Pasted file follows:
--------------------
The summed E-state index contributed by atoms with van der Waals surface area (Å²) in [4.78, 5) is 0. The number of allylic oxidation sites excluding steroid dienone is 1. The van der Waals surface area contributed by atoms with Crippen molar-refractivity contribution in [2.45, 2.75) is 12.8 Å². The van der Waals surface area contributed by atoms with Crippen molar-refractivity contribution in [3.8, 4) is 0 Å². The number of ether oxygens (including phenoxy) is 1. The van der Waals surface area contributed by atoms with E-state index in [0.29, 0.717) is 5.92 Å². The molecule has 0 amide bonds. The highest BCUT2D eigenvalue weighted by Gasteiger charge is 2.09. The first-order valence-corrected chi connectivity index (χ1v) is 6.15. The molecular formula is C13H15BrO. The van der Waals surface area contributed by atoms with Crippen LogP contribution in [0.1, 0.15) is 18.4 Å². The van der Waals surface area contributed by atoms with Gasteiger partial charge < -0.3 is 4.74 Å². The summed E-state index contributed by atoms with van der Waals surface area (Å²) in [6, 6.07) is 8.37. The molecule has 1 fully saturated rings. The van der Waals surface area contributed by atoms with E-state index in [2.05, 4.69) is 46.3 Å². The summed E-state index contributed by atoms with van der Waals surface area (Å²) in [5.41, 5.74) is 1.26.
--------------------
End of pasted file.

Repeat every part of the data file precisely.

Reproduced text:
The summed E-state index contributed by atoms with van der Waals surface area (Å²) in [4.78, 5) is 0. The number of allylic oxidation sites excluding steroid dienone is 1. The van der Waals surface area contributed by atoms with Crippen molar-refractivity contribution in [2.45, 2.75) is 12.8 Å². The van der Waals surface area contributed by atoms with Crippen molar-refractivity contribution in [3.8, 4) is 0 Å². The number of ether oxygens (including phenoxy) is 1. The van der Waals surface area contributed by atoms with E-state index in [0.29, 0.717) is 5.92 Å². The molecule has 0 amide bonds. The highest BCUT2D eigenvalue weighted by Gasteiger charge is 2.09. The first-order valence-corrected chi connectivity index (χ1v) is 6.15. The molecular formula is C13H15BrO. The van der Waals surface area contributed by atoms with Crippen LogP contribution in [0.1, 0.15) is 18.4 Å². The van der Waals surface area contributed by atoms with Gasteiger partial charge < -0.3 is 4.74 Å². The summed E-state index contributed by atoms with van der Waals surface area (Å²) in [6, 6.07) is 8.37. The molecule has 1 fully saturated rings. The van der Waals surface area contributed by atoms with E-state index in [2.05, 4.69) is 46.3 Å². The summed E-state index contributed by atoms with van der Waals surface area (Å²) in [5.41, 5.74) is 1.26.